By Lee Kirby – Senior Account Manager at White Sky

With Covid continuing to cause uncertainty, the landscape for performers and hospitality at least for the short term remains unclear.

We’re seeing local restrictions create hurdles for artists in planning shows, cancellations impacting release strategies and importantly associated costs at a time when cash flow is at its tightest.

In response, recent grant support has set out to target the music and hospitality worlds these including Business Victoria’s Events Support Package and Circuit Breaker Business Support as well as the RISE grant to name a few. However, there’s been a difficulty for many in meeting eligibility, as their business don’t have the regular prerequisites such as being registered for GST.

So what does being ‘GST Registered’ mean?

By registering with the Australian Tax office you’ll be responsible to collect and declare Goods & Services Tax (GST). In short meaning, you’ll need to charge 10% GST on your sales and claim the GST charged on eligible costs.

Generally speaking, this will then be declared to the ATO quarterly via a Business Activity Statement (BAS) and any resulting GST balance either paid to or refunded by the ATO.

Registration is legally required once either your income has reached $75k within the past 12 months, or is anticipated to reach $75k in the coming 12 months. However, there is the opportunity to register voluntarily even if you’re under $75k and this is where there may be some value for small businesses.

What are the Pros & Cons of GST Registration?

Regarding GST registrations, this is a decision that should be weighed up not solely based on grant eligibility, as it needs to make sense from a business point of view and align with your strategic direction.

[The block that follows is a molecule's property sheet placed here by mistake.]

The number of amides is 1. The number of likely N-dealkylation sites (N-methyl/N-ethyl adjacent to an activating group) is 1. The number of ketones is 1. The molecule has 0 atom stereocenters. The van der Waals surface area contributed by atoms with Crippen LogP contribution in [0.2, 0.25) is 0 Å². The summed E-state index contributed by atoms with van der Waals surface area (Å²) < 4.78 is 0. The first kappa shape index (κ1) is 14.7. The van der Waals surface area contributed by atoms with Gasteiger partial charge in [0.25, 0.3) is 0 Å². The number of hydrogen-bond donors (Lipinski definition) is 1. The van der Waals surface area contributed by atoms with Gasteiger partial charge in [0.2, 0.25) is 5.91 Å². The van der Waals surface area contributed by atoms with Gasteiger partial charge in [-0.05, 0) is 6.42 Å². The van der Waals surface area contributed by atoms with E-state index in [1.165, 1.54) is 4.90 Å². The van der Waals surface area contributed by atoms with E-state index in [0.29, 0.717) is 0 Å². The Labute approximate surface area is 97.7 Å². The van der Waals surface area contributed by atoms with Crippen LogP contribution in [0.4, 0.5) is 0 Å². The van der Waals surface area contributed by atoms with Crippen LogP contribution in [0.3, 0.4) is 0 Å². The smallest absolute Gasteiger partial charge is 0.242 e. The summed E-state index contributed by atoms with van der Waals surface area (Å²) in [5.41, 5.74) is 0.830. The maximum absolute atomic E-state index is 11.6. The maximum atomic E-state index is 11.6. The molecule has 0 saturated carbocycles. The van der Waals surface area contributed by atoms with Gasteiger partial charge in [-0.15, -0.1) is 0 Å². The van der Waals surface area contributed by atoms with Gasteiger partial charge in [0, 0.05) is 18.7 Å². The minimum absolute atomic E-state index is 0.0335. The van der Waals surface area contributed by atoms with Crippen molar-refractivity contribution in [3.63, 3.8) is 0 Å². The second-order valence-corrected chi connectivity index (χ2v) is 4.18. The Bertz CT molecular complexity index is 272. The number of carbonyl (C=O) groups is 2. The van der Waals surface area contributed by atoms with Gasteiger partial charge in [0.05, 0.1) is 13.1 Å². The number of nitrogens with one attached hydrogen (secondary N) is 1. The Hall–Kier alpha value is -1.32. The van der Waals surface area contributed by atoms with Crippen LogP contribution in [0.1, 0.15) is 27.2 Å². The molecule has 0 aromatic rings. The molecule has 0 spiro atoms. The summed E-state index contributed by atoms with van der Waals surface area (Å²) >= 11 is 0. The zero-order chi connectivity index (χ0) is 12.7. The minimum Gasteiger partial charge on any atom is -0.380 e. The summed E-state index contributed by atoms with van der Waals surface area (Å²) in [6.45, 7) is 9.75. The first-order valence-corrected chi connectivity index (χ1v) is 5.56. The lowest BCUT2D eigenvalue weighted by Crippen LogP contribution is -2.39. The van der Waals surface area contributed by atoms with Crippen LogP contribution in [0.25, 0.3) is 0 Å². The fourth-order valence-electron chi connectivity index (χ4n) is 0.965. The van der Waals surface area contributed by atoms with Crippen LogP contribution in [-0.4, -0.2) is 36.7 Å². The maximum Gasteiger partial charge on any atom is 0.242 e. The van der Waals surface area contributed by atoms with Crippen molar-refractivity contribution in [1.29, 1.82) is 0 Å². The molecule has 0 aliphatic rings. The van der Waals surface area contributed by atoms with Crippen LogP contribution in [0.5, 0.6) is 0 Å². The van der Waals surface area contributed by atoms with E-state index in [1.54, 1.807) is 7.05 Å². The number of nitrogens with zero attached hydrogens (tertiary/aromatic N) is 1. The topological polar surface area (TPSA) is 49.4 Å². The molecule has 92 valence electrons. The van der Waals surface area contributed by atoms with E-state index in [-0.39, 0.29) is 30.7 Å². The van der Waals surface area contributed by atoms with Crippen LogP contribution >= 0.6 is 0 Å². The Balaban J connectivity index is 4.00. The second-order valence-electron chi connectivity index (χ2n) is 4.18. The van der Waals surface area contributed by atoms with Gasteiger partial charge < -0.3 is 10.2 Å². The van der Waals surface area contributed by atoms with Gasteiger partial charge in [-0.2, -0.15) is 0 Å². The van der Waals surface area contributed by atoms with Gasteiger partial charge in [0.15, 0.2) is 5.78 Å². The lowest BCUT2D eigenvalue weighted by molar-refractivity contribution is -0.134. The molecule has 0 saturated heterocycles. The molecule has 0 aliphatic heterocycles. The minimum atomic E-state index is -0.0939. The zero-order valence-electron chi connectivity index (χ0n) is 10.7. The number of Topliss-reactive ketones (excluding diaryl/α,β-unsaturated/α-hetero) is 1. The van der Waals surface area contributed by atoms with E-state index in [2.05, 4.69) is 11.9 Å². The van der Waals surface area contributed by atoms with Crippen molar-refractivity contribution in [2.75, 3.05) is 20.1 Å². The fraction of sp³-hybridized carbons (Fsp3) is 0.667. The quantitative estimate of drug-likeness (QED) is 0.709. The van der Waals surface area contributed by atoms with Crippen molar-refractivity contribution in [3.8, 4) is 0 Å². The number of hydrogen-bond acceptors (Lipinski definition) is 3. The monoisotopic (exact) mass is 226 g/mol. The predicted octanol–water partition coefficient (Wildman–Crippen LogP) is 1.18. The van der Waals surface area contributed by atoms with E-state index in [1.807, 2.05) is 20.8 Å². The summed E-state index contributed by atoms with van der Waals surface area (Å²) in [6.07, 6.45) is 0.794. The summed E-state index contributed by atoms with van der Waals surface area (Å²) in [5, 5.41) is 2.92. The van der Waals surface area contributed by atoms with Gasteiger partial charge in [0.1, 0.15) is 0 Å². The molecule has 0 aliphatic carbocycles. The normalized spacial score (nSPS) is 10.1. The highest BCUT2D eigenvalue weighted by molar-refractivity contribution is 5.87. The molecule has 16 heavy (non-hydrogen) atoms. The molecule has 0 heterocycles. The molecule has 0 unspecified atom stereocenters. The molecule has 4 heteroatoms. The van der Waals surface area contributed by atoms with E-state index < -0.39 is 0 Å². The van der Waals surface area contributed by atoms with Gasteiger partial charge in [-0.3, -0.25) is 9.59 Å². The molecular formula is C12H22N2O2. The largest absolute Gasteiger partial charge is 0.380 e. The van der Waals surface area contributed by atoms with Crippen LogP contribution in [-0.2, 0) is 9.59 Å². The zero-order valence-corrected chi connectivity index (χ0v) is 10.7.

Each business is different and it’s crucial that you seek advice from a professional to assess your unique situation.

Pros

  • Claim back 10% of your GST applicable costs: When you’re registered for GST, your business costs will magically reduce by 10%. Most travel costs, as well as merch manufacturing, instruments and equipment, social media marketing, and many other costs, include GST in the amount you pay. When registered for GST, that extra 10% included in those costs is effectively refunded.
  • Well Kept Accounting: Registering for GST often forces small business owners to put a financial backbone in place (accounting software/ document storage etc) which means you’ll have a better understanding of your business finances. This leads to better planning and smarter, more informed business decisions. There’s a variety of software to help you do this such as Xero & Quickbooks, alongside receipt keeping apps such as Dropbox & Dext.
  • Grant Eligibility: As we’ve discovered recently, many grants and government stimulus require a business to be GST registered.

Cons

  • 10% of some income is paid to the ATO: Any income your business makes directly from the fans will need to have 10% GST included in the price. So if you sell a t-shirt for $33, you need to pass $3 of that onto the ATO.
  • In most cases you can add the GST to the agreed price: When your income is derived from B2B (business to business) you can add GST to an agreed fee. So if you negotiate a festival spot for $2,000, you add GST to that and raise an invoice for $2200. The extra $200 is paid to the ATO, but at least it doesn’t come out of your pocket!
  • More Bookkeeping: Registering for GST means you need to fill out a BAS form every quarter, which is extra work/cost to the business. But as mentioned above, this is also a positive thing as it forces you to get your accounts in order, which they should be anyway.

What’s next?

Well, you’ll need to move fast, as the application timeframes for the current financial support are short, and you’ll want to allow some time to prepare and set up the above.

The ATO has some great reading on GST and the procedures, available on their website HERE.  Or you can find out more by contacting White Sky Music who’ll be more than happy to assist.